Sustainable Management of Food Basics
On this page:
- What is Sustainable Management of Food?
- Why is Sustainable Management of Food Important?
- Sources of Statistics
Sustainable Management of Food is a systematic approach that seeks to reduce wasted food and its associated impacts over the entire life cycle, starting with the use of natural resources, manufacturing, sales, and consumption and ending with decisions on recovery or final disposal. EPA works to promote innovation and highlight the value and efficient management of food as a resource. Through the sustainable management of food, we can help businesses and consumers save money, provide a bridge in our communities for those who do not have enough to eat, and conserve resources for future generations. Building on the familiar concept of "Reduce, Reuse, Recycle," this approach shifts the view on environmental protection and more fully recognizes the impacts of the food we waste.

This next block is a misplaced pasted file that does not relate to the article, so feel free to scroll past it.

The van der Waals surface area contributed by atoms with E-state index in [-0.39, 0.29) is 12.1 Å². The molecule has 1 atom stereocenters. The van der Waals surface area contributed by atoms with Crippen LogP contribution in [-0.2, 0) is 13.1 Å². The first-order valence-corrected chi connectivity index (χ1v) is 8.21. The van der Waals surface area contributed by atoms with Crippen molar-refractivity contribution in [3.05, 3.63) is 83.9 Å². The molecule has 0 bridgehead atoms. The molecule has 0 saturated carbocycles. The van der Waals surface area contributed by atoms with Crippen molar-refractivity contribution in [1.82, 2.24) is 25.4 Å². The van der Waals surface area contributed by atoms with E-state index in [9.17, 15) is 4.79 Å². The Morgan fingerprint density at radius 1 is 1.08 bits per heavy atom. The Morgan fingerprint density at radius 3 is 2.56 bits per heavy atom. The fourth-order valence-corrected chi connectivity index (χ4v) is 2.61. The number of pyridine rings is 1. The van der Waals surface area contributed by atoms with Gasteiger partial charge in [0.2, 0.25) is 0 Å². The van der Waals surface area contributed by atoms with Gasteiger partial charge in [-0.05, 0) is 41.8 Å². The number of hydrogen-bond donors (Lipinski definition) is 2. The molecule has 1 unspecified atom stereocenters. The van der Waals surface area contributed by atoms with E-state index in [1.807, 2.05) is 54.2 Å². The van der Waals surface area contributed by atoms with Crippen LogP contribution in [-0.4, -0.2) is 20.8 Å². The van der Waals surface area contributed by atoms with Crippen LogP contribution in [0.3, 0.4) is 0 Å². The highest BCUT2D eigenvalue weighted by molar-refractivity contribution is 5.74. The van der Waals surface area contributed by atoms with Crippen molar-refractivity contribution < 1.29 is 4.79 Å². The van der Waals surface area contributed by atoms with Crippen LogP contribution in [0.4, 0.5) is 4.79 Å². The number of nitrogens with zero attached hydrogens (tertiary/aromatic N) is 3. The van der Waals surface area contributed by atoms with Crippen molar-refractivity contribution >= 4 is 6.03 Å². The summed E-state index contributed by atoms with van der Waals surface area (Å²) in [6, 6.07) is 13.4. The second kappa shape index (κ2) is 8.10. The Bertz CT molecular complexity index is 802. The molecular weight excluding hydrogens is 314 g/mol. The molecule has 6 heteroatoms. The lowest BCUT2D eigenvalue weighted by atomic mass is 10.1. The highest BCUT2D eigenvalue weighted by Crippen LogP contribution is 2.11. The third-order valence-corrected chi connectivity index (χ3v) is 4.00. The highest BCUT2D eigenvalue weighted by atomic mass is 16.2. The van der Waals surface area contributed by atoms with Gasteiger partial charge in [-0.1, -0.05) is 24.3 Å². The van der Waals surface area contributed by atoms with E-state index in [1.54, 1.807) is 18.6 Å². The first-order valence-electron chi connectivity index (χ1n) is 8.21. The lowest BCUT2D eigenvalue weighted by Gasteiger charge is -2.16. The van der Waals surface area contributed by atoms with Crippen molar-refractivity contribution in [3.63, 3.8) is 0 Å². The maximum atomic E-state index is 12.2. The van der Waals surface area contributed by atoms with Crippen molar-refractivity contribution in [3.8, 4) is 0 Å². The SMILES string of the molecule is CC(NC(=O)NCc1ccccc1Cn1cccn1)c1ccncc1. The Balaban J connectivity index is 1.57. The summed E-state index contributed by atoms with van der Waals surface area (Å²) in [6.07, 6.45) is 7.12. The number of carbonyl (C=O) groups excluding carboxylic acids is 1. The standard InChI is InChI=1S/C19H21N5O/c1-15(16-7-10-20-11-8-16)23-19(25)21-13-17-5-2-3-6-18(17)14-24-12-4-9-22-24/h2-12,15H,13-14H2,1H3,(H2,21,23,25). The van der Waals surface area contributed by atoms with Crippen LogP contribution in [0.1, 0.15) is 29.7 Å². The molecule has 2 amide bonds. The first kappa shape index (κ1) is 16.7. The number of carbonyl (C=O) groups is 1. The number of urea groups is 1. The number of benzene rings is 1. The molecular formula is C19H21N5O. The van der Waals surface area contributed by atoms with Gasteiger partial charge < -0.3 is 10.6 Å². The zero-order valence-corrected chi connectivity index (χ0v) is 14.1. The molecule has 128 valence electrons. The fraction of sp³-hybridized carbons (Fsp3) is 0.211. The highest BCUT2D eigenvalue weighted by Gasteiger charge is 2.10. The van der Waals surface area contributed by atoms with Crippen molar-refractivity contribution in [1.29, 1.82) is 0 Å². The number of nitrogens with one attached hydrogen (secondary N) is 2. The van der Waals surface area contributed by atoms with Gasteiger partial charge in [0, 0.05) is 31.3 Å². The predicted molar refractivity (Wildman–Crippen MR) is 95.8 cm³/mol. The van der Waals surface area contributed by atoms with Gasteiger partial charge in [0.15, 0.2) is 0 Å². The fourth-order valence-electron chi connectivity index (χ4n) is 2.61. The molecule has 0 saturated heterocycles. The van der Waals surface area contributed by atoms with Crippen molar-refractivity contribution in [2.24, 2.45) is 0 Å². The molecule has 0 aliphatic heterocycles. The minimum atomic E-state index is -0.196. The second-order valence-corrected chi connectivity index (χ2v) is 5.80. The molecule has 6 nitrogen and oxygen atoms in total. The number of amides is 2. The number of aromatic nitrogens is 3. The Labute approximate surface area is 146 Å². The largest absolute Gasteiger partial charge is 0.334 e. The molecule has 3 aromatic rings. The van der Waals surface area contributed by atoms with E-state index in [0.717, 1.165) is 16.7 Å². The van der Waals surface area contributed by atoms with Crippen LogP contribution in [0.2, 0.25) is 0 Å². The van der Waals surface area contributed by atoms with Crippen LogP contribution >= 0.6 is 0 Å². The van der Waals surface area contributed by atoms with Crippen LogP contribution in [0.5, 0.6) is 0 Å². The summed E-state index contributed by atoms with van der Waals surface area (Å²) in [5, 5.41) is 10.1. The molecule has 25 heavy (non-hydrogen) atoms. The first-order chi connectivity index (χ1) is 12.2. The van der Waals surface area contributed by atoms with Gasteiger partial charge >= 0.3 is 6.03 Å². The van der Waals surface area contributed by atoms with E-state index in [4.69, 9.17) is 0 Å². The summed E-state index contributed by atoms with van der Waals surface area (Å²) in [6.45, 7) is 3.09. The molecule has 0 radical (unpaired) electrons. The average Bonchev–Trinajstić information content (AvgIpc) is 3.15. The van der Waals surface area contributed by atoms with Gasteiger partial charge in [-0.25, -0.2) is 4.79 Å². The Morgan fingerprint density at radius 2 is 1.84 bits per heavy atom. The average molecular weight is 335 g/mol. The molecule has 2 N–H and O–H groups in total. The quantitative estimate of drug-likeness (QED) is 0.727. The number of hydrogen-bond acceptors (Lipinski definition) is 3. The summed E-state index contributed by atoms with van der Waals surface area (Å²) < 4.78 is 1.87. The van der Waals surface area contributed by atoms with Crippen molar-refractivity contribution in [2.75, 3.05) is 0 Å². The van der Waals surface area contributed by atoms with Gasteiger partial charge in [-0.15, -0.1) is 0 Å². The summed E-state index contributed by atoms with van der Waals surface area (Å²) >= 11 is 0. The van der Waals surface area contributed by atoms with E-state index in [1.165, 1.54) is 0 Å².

“Wasted, surplus or excess food” are terms commonly used to describe wholesome, nutritious food that is lost or sent for disposal. It isn’t spoiled food, but rather it may include unsold food from retail stores, untouched prepared food or trimmings from restaurants, grocery stores, cafeterias or industrial processing. The terms “wasted, surplus or excess food” are often used when discussing food recovery for donation to feed people.
The term “food waste” is commonly used to describe food unfit for human consumption that is sent for disposal. Food waste may be sent to feed animals, for composting or to an anaerobic digester.
EPA encourages anyone managing food waste to reference the Food Recovery Hierarchy . When the higher levels of the hierarchy are no longer feasible, then the food waste left over should be put to beneficial use such as composted or sent to be broken down through anaerobic digestion.
- Food that has spoiled;
- Uneaten plate-scrapings from served food;